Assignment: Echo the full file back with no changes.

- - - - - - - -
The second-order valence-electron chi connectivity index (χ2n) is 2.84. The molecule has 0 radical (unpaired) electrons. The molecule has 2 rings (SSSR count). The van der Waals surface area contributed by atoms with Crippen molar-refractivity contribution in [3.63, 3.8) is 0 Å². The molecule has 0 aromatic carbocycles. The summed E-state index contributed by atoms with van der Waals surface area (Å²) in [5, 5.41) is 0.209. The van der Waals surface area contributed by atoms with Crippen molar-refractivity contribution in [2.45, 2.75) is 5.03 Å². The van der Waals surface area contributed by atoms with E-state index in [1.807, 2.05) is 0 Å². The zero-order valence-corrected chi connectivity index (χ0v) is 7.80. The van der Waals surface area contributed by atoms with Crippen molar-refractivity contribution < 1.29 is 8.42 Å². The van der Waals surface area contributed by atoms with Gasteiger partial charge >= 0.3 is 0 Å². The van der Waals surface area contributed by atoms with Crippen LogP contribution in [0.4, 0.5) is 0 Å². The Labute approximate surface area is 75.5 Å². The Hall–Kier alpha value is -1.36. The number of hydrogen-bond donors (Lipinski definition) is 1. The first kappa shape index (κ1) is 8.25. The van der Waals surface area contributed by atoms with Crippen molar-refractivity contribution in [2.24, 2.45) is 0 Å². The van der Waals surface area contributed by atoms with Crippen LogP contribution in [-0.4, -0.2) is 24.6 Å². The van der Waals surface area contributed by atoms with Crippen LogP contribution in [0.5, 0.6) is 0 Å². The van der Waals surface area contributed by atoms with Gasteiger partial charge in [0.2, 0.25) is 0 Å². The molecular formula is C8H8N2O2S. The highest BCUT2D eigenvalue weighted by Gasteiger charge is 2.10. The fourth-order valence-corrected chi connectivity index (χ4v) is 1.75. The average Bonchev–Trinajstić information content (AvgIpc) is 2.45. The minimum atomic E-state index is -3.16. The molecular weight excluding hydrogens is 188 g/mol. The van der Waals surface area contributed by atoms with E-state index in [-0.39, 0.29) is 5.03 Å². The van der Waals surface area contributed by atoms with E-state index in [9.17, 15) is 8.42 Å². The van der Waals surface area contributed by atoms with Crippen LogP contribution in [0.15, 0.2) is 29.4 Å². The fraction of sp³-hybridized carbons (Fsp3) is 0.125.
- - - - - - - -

The second-order valence-electron chi connectivity index (χ2n) is 2.84. The molecule has 0 radical (unpaired) electrons. The molecule has 2 rings (SSSR count). The van der Waals surface area contributed by atoms with Crippen molar-refractivity contribution in [3.63, 3.8) is 0 Å². The molecule has 0 aromatic carbocycles. The summed E-state index contributed by atoms with van der Waals surface area (Å²) in [5, 5.41) is 0.209. The van der Waals surface area contributed by atoms with Crippen molar-refractivity contribution in [2.45, 2.75) is 5.03 Å². The van der Waals surface area contributed by atoms with E-state index in [1.807, 2.05) is 0 Å². The zero-order valence-corrected chi connectivity index (χ0v) is 7.80. The van der Waals surface area contributed by atoms with Crippen molar-refractivity contribution < 1.29 is 8.42 Å². The van der Waals surface area contributed by atoms with Gasteiger partial charge >= 0.3 is 0 Å². The van der Waals surface area contributed by atoms with Crippen LogP contribution in [0.4, 0.5) is 0 Å². The Labute approximate surface area is 75.5 Å². The Hall–Kier alpha value is -1.36. The number of hydrogen-bond donors (Lipinski definition) is 1. The first kappa shape index (κ1) is 8.25. The van der Waals surface area contributed by atoms with Crippen molar-refractivity contribution in [2.24, 2.45) is 0 Å². The van der Waals surface area contributed by atoms with Crippen LogP contribution in [-0.4, -0.2) is 24.6 Å². The van der Waals surface area contributed by atoms with Crippen LogP contribution in [0.5, 0.6) is 0 Å². The van der Waals surface area contributed by atoms with Gasteiger partial charge in [0.2, 0.25) is 0 Å². The molecular formula is C8H8N2O2S. The highest BCUT2D eigenvalue weighted by Gasteiger charge is 2.10. The fourth-order valence-corrected chi connectivity index (χ4v) is 1.75. The average Bonchev–Trinajstić information content (AvgIpc) is 2.45. The minimum atomic E-state index is -3.16. The molecular weight excluding hydrogens is 188 g/mol. The van der Waals surface area contributed by atoms with E-state index in [-0.39, 0.29) is 5.03 Å². The van der Waals surface area contributed by atoms with E-state index in [9.17, 15) is 8.42 Å². The van der Waals surface area contributed by atoms with Crippen LogP contribution in [0.15, 0.2) is 29.4 Å². The fraction of sp³-hybridized carbons (Fsp3) is 0.125.